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Results 91 to 95 of 95
  1. #91

    Join Date
    Jan 2004
    Location
    NYC
    Shooter
    Medium Format
    Posts
    1,188
    Hahaha, it's a really cool folder that fits in your shirt pocket.

    Mamiya 6 of corse is in a different class.
    Anyone can make a Digital print, but only a photographer can make a photograph.

  2. #92

    Join Date
    Dec 2012
    Location
    Kentucky
    Shooter
    Large Format
    Posts
    239
    Once upon two careers back I worked on radio receivers listed as 'Portable' and weighed 85 pounds. Turns out the design was based on an Army definition stating that portable was 2 men with a jeep. Portable camera.. what a concept.

  3. #93

    Join Date
    Jul 2006
    Location
    Oklahoma, USA
    Shooter
    Med. Format RF
    Posts
    681
    A Leica M with a few lenses and Rollei TLR is a great combo for general photography. Sorry to hear you got burned with a purchase.
    RJ

  4. #94

    Join Date
    Feb 2005
    Shooter
    Multi Format
    Posts
    222
    Weight. Geez, stop whining. If it's all too heavy just use your iPhone and Instagram your crew. But, it you want to take some real photos, you gotta tote some glass and metal.

    I have 2 MF cameras. My first was a Rolleicord, lightweight. Takes very good photos. Some of my favorite pictures were taken with it and I still use it. Hardest thing to do is get into a rhythm with it due to the separate shutter cock and film rewind. Once you do though, it works very well.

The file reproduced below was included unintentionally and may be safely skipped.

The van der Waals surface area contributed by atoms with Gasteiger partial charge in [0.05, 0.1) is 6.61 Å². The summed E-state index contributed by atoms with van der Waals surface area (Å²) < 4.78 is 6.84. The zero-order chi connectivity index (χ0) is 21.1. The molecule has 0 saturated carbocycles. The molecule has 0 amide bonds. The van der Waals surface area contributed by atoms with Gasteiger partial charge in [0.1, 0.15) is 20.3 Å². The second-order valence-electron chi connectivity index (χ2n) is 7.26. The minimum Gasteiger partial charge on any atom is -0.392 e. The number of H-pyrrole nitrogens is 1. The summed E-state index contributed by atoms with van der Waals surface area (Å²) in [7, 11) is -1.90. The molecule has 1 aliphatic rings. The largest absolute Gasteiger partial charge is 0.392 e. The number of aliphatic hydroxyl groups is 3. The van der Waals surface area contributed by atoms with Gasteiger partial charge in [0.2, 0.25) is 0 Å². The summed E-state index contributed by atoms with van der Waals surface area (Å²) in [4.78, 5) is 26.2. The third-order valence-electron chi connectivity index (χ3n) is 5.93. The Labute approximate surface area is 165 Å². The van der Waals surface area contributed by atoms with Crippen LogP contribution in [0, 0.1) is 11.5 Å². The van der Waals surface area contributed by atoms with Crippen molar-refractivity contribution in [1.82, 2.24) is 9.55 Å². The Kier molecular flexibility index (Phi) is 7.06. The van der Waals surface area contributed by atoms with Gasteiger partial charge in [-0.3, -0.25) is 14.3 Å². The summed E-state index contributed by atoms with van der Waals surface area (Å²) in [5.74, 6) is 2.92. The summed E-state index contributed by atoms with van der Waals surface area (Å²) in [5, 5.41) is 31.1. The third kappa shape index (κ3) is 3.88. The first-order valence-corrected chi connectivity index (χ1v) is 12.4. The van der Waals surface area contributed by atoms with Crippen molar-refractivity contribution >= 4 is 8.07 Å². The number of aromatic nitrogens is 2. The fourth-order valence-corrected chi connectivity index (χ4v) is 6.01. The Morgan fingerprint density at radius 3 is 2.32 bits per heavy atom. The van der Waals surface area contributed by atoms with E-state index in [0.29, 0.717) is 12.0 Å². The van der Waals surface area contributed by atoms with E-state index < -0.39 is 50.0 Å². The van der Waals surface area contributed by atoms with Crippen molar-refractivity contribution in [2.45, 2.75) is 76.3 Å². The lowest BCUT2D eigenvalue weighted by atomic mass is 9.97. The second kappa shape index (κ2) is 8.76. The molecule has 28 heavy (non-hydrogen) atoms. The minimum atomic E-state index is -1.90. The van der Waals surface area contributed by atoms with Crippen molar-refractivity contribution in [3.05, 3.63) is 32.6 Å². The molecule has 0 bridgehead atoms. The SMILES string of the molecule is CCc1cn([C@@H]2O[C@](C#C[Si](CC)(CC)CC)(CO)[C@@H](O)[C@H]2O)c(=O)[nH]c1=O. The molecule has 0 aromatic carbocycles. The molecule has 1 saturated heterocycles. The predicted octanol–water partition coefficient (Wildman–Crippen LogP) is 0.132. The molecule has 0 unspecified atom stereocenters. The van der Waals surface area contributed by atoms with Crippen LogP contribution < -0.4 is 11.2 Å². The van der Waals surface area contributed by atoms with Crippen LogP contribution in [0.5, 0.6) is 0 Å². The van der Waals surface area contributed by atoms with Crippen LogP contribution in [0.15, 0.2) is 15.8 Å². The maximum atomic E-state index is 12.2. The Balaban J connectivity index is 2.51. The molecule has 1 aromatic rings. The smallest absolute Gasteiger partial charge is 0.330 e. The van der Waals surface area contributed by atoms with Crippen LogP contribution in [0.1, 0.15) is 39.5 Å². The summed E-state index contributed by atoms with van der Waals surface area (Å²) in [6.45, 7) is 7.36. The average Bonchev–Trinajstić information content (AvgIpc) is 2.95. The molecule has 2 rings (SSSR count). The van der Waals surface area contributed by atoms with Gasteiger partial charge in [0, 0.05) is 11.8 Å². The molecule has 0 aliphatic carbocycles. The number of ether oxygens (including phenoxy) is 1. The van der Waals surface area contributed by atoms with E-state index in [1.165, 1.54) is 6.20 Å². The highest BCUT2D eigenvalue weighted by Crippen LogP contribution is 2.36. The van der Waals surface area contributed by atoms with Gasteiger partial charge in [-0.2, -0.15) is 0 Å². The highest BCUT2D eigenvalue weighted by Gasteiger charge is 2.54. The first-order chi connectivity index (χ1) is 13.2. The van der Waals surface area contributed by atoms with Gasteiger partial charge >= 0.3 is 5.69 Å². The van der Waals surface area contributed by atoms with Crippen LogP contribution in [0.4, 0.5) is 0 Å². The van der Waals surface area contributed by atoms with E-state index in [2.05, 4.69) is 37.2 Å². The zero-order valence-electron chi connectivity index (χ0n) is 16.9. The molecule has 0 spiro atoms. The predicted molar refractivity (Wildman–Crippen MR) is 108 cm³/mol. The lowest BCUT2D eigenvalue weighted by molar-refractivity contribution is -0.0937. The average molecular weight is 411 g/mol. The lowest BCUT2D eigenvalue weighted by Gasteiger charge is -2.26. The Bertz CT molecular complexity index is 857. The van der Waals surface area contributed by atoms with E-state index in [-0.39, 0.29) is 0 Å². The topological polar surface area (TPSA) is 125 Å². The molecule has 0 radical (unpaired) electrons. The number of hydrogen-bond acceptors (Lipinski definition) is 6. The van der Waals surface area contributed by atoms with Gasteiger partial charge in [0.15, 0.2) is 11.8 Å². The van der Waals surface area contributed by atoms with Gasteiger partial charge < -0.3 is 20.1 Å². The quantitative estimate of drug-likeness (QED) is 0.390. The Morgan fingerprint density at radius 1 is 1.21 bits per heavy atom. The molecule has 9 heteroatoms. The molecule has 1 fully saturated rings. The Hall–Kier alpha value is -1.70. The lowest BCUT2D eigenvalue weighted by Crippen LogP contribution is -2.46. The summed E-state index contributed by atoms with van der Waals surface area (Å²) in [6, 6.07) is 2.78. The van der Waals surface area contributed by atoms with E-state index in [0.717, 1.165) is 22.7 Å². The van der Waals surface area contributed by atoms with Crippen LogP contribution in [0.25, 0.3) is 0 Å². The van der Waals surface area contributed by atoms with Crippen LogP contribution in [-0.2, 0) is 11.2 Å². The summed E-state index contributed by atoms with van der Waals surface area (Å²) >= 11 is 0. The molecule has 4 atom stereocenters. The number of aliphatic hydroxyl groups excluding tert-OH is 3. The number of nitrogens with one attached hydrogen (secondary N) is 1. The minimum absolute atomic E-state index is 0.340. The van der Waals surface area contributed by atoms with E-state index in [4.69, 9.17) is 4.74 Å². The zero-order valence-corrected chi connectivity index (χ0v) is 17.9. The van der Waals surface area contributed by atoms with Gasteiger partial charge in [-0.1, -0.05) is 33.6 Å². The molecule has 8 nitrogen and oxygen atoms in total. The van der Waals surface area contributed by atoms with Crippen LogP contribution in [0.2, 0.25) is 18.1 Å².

My other system is a Hasselblad. This was not an easy camera to start using. Loading the backs can be a little funky. The left handed grip under the camera did not feel natural. It is a camera that can be operated quickly, but, doesn't really want to work that way. But. Add a left handed grip with shutter release. A better screen. And chase the dogs around the yard a bit. And suddenly it becomes second nature.

    I'm selling a Leica system because I couldn't get comfortable with it, so how a system handles is very, very, important to me. The Rollei hooked me real fast. My Nikon hardware is 2nd nature to me. I can use 2 different 4x5 setups without issue, but, the Blad really is growing on me. The more I use it the better it feels and the more I like it. I was afraid, after the first roll or 2, that it would go the way of the Leica. Wonderful system, but not for me. Now I can't get out of the KEH web page looking for my next lens, a prism would be nice, those ELM bodies are stupid cheap, ....

    So, too heavy, shut up, take a lap, drop and give me 20. Show the world that your art is really important to you. Make each picture meaningful. Sacrifice a bit. Then, an espresso, with a nice slice of that cheesecake over there ....

  5. #95

    Join Date
    Sep 2004
    Location
    New Jersey (again)
    Shooter
    35mm RF
    Posts
    2,008
    If you buy a Rolleiflex, especially off of Craigslist, you should assume that it needs to be serviced. That camera will be anywhere from 40 to 80 years old and anything mechanical of that age should be serviced.

    I'm not trying to be mean, but I am trying to help all of those who buy older cameras that this is a reality.

    However, once serviced, that camera will run smoothly for the next quarter century or longer, depending on how you treat the camera.

    The Rolleiflex TLR was used by all types of photographers - Sunday shooters, well-heeled amateurs, serious amateurs, wedding pros, studio work and newspapers. Some of them have lived and easy life. Many have seen a hard life.

    Hey, Jerry, love that last paragraph. Good advice.

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